“The issue of my hair has been a thing that has followed me my entire life, even in Primary I was told that my hair is not natural — it’s exotic, my Afro was not wanted or anything like that.. and the issue followed me to High School. Asking me to change my hair is asking me to erase my blackness”
Zulaikha Patel, a 13-year-old Pretoria Girls High School student, faces racist allegation regarding her natural hair. The headmistress and teachers force her to straighten her afro, so it looks more poise and neat. Pretoria’s Code of Conduct consists of conservative rules, even if it does not mention any specific hair styles.
Ever since she was little, Zulaikha — a gentle and fragile child — has endured continuous bullying due to her hair. She’d go home from school crying, telling her sister that everyone at school nicknamed her “cabbage”. Zulaikha recieves severe treatments from her colleagues and even teachers, just because her hair looks atypical. Refusing to be dictated and oppressed, Zulaikha starts a campaign with her fellow black girls, who have also undergone the same thing, to chastise the school’s poor treatment upon black pupils. Described as a soft-spoken adolescent, Zulaikha attempts to raise her voice against the prejudiced paradigm that degrades black beauty.
This girl is beautiful, and no one can deny that. Her hair epitomizes a crown, which she wears it proudly despite her friends’ ridicules. Growing up in schools with only 3% diversity, I know that there will always be disgustingly racist kids out there, taunting on things which seem a bit different from them. Kids imitate the elders — and what if the more educated elders are similar to Zulaikha’s teachers/headmaster? It’s unfortunate when respectable people who are supposed to emphasize on equality, instead teach things otherwise.
What surprises me the most is the fact that all of this racist hair issue happens in South Africa. How naive I was to think that Zulaikha was from the U.S, a country famous for its bigotry and racism. I’m so uneducated to the point that I haven’t fully realized the institutionalized racism which is also currently happening in Africa and affecting its own natives. A week ago or so, Zulaikha and her friends planned a protest at the school’s public fair. Pretoria High School then hired armed-guards and trained police dogs.. Can’t you believe that? Why.. why would they hire men with pistols to guard a protest conducted by 13-year-old girls? On what measure, really, would these girls be jeopardizing the public? The protest was only intended to deliver a relevant message for people to hear the girls’ voices — their suppressed outcry about their rights on innate beauty and appearance. During Zulaikha’s campaign, the school board sent the white pupils home for the sake of their own safety. What a joke.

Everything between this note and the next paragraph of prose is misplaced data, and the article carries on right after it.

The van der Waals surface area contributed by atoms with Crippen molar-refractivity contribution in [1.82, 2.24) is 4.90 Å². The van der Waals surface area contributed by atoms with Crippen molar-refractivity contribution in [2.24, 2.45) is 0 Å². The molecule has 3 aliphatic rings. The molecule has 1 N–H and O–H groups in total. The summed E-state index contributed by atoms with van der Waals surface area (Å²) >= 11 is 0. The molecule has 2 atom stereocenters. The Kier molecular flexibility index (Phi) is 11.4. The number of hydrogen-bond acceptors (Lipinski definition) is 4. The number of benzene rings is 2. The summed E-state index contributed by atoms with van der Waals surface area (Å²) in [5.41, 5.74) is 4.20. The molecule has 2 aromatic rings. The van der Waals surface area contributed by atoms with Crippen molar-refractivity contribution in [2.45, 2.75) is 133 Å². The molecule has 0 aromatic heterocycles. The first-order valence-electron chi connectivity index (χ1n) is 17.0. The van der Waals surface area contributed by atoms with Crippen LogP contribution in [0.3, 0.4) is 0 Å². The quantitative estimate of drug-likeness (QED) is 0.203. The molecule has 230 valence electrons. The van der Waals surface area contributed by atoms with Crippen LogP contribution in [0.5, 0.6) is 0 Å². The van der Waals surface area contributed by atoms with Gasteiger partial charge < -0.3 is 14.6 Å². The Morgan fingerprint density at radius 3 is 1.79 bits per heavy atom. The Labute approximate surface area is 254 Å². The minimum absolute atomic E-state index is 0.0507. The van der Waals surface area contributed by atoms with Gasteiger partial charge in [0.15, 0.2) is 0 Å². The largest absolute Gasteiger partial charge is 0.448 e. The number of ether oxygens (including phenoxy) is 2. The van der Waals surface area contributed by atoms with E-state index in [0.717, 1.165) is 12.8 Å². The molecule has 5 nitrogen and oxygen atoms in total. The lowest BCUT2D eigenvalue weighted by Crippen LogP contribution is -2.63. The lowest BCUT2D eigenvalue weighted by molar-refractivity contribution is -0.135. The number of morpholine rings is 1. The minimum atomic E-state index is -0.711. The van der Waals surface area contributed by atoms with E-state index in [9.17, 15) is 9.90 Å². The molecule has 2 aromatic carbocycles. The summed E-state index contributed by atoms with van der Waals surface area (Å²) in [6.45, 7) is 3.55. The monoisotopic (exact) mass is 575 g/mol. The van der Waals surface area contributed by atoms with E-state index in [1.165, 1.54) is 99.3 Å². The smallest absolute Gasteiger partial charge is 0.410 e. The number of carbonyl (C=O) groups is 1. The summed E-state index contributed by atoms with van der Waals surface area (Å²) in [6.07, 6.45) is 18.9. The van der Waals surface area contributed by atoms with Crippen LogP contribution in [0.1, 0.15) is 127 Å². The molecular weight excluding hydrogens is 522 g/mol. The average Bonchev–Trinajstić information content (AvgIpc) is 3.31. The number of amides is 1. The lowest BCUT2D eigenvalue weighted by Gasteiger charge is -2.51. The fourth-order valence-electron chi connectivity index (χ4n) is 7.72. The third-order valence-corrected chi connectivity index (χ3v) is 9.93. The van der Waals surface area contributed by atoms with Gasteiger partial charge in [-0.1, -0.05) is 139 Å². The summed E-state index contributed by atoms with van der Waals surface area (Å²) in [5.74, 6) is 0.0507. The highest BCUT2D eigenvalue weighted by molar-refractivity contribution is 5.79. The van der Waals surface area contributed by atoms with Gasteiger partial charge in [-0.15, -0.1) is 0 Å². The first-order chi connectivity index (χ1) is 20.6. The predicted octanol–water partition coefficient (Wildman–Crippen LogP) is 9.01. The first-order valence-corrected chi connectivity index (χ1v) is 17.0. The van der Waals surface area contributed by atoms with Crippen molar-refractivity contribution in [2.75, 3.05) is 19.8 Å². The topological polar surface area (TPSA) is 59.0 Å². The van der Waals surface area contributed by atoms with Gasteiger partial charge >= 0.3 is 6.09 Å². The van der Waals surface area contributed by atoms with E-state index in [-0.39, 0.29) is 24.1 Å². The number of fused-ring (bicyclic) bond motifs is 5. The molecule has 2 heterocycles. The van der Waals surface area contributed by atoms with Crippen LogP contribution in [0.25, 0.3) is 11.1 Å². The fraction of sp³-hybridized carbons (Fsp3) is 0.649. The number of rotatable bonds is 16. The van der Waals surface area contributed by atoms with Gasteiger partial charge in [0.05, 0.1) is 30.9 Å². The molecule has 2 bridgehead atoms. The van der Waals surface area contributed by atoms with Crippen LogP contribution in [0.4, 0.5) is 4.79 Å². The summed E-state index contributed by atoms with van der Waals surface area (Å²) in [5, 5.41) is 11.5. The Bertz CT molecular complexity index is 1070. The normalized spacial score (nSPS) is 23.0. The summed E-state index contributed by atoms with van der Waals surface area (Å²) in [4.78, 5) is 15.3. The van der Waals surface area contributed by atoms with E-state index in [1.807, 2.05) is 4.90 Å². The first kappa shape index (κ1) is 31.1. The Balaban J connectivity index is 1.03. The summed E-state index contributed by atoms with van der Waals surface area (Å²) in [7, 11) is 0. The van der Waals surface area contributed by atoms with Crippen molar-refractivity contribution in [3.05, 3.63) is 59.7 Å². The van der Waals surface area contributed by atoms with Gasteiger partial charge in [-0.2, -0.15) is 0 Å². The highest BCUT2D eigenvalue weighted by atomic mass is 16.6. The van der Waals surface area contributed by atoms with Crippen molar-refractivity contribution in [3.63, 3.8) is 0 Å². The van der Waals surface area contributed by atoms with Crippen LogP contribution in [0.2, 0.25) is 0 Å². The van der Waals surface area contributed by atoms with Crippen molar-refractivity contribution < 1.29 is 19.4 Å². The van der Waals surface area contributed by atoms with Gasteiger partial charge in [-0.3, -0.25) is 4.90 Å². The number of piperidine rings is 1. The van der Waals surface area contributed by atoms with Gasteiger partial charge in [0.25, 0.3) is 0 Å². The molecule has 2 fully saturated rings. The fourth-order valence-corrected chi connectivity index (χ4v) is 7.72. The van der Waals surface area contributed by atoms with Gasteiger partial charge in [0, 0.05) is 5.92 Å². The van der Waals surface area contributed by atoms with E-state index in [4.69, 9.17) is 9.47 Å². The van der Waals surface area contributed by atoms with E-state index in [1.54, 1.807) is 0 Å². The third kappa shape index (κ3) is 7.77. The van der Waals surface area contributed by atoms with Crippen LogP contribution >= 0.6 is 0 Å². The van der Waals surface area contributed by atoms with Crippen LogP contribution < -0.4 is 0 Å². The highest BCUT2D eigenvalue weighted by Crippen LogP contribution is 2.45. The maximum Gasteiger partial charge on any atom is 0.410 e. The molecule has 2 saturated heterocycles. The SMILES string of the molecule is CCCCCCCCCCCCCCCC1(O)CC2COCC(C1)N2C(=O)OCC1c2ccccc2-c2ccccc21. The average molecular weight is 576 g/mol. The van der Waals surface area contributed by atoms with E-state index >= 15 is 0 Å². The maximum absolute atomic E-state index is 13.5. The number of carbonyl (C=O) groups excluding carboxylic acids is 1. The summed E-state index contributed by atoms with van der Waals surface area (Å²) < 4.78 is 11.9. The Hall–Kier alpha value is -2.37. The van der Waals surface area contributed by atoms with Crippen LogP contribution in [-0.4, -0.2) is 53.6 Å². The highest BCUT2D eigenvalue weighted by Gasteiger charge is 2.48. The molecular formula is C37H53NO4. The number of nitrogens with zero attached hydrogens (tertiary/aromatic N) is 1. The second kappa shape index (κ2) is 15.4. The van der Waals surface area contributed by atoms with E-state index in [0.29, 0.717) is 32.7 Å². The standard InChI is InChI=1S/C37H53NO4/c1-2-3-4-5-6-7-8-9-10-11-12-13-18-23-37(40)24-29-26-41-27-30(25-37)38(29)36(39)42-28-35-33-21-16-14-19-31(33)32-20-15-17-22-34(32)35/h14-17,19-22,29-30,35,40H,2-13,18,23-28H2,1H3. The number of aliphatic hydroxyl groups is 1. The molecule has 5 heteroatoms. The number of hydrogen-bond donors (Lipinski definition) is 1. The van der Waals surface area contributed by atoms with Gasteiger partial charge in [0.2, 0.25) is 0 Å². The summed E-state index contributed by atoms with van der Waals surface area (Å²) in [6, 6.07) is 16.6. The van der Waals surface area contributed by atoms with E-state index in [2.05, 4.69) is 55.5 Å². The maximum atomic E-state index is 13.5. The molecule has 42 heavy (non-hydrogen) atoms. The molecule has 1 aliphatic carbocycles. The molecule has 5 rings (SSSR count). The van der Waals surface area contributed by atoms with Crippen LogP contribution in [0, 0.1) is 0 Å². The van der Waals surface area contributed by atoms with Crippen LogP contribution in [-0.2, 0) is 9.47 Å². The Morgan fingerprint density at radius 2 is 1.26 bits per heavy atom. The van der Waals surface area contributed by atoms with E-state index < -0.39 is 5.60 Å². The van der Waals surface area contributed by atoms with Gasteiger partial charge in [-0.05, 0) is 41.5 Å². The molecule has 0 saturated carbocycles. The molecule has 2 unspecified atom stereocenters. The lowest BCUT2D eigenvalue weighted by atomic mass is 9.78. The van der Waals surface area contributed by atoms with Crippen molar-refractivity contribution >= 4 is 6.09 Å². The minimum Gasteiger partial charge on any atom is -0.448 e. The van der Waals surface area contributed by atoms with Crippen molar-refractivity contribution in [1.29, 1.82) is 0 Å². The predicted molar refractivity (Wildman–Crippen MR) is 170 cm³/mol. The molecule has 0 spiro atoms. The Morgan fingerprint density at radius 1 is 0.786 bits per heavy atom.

I found the website of Pretoria Girls High School, and just look at the school’s ad picture:
After seeing the website and the picture above, I have no more questions about why Zulaikha Patel has to experience racism in her own home country. The school itself was initially established by white people, you can read its history here.
According to the website: “The school was founded in the earnest hope that here girls of different races and different denominations might meet in that commonwealth of letters which gave Erasmus and Shakespeare to the World; to acquire there, in accordance with the ideals of Christian Duty, the healthy physique, the trained mind and the disciplined character which should fit each to live worthily in that state of life unto which it should please God to call her”… What a complete and utter bollocks. Look at the picture again; they probably decided to put a couple of colored people to advertise the “diversity” of the school. Look at those white girls all smiling, probably glad that they clutch their own full privilege in their own little dandy hands. I used the word ‘probably’ too much, but that’s just life.